The 33

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In 2010, the eyes of the world turned to Chile, where 33 miners had been buried alive by the catastrophic collapse of a 100-year-old gold and copper mine. Over the next 69 days, an international team worked night and day in a desperate attempt to rescue the trapped men as their families and friends, as well as millions of people globally, waited and watched anxiously for any sign of hope.

Production designer Marco Niro relied on archive footage and photographs of the real Refuge in re-creating the space in which the 33 lived for so many weeks.

Production designer Marco Niro relied on archive footage and photographs of the real Refuge in re-creating the space in which the 33 lived for so many weeks.

Producer Mike Medavoy felt a special connection to the story having lived in Chile for ten of his formative years. He first met with a group of the Chilean miners when they visited Los Angeles shortly after their rescue. As they began sharing their personal stories, Medavoy recalls, “The clock turned back to when I was 17. It reminded me of the generosity of spirit and humor of the Chilean people.

The men, having already been told of the fame that awaited them above, had formed a united front, agreeing to collectively tell their story to a single writer. They chose Pulitzer Prize-winning author Hector Tobar, whose resulting book, Deep Down Dark, became a critically acclaimed New York Times bestseller. It also became part of the basis of the screenplay for “The 33,” written by Mikko Alanne, Craig Borten and Michael Thomas, from a screen story by José Rivera.

Alanne notes, “There were several challenges we had to solve in crafting the screenplay: how to divide 69 days in a two-hour film; which of the miners to focus on while still representing all 33; and, of course, how to maintain the dramatic tension when the ending is so well-known.

Patricia was the perfect choice to direct this film,” Medavoy concurs. “She is one of a few women directors working today and, being from Latin America, she had such a heart for the material.” Director Patricia Riggen states, “This movie is about being trapped and alone and facing death, but it is equally about having faith.

Antonio Banderas, who stars as the de facto leader of the miners, Mario Sepúlveda, remembers following the events as they unfolded on television. Banderas says he was fortunate to spend time with the real Mario, observing, “He’s an unbelievable survivor and motivator. If I ever get lost without any resources, I would love to have a Mario Sepúlveda with me. He knows how to get out of a tough situation and not lose control, and he’s got a great sense of humor, which is important, too,” he smiles.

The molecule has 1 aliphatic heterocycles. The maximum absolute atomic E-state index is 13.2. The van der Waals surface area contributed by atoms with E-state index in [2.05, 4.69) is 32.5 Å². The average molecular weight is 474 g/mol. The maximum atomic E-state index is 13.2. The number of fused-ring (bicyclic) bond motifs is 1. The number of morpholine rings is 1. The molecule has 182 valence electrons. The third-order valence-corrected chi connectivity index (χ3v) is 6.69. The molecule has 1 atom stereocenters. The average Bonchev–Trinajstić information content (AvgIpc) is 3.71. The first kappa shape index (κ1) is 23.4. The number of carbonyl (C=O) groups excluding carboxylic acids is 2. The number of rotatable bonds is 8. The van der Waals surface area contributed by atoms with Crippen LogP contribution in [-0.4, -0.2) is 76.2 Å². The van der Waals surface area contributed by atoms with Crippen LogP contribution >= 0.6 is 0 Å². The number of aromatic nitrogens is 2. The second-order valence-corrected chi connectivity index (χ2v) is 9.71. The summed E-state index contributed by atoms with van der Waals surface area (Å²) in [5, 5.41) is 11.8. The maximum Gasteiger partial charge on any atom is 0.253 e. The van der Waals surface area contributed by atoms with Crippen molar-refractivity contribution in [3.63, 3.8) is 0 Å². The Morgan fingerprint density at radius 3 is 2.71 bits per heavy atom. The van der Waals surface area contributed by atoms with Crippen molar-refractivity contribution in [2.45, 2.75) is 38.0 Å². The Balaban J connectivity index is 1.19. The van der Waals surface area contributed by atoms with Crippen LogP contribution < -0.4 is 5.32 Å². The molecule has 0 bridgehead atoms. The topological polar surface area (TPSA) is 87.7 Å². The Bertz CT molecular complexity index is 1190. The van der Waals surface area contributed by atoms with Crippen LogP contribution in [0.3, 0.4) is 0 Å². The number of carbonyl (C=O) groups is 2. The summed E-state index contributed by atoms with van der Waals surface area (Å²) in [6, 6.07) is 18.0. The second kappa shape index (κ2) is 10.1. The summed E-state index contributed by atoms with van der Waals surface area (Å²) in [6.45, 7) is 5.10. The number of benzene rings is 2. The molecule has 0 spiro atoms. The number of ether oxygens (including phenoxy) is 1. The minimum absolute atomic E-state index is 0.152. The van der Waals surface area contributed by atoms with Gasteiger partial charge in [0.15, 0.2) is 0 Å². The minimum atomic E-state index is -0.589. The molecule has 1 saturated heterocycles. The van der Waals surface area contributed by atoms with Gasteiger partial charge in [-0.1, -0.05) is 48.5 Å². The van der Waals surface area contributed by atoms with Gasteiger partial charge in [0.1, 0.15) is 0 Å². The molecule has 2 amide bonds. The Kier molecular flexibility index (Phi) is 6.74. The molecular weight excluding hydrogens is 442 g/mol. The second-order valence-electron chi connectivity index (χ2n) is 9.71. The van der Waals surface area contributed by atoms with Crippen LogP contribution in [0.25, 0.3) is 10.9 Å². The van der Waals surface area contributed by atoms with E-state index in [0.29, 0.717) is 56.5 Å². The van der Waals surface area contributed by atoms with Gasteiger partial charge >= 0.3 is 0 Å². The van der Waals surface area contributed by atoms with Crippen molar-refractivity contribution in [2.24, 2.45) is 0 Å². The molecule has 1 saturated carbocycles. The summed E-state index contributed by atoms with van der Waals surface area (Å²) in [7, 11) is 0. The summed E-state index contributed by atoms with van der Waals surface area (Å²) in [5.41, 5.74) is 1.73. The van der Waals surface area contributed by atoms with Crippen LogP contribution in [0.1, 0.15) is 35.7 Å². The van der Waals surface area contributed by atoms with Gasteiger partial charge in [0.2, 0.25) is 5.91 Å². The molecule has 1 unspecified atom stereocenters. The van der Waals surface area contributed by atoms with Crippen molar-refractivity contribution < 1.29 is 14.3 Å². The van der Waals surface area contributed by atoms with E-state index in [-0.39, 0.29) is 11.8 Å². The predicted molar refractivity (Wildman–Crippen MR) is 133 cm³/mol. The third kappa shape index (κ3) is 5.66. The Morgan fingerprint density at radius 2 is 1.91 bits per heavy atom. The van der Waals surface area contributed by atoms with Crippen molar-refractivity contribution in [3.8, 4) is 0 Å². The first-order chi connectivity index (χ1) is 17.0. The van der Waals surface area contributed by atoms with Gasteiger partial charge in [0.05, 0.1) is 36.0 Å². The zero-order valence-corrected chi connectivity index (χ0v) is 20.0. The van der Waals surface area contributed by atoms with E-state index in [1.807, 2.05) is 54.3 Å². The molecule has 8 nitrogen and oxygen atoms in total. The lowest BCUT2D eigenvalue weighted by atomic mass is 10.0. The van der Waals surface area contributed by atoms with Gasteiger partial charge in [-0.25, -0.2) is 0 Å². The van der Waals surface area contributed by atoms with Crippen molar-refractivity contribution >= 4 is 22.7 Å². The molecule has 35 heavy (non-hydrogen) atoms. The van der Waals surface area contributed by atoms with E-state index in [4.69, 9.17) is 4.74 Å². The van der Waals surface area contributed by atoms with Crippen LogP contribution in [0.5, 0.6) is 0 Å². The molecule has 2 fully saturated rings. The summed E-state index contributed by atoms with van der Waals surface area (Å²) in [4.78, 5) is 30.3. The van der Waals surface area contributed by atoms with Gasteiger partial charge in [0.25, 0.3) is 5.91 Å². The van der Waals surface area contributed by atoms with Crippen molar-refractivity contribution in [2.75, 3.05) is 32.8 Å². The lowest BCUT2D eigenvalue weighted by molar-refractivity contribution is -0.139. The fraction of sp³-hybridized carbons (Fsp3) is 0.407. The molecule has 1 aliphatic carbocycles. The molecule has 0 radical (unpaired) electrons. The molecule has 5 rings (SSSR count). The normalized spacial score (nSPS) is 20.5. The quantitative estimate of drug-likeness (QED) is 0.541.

This movie is life-affirming,” echoes Lou Diamond Phillips best known to audiences worldwide for his breakout performance as Ritchie Valens in the 1987 smash hit “La Bamba”, who stars as miner Luis Urzua.

Banderas, Phillips and Juliette Binoche are just three in an international ensemble cast that also includes Rodrigo Santoro, James Brolin, Bob Gunton, Gabriel Byrne, Mario Casas, Jacob Vargas, Juan Pablo Raba, Oscar Nuñez, Tenoch Huerta, Marco Treviño, Adriana Barraza, Kate Del Castillo, Cote de Pablo, Elizabeth De Razzo and Naomi Scott.

“The 33” was filmed entirely on location, eschewing soundstages and studio-built sets for the visceral reality of two underground mines in Colombia and the stunning vistas of the Atacama Desert in Chile. The stark contrast between the settings is reflected organically through darkness and light, which Riggen and cinematographer Checco Varese applied both literally and symbolically. “Without light, there is no life,” Riggen clarifies. “Light and shadows help tell the story from a physical standpoint, but also from an emotional one.” Varese notes, “We shot in the darkest place you can imagine, in real mines deep below the surface of the Earth. Then we moved to one of the brightest places on the planet, the Atacama Desert. It was an interesting challenge and a beautiful dichotomy.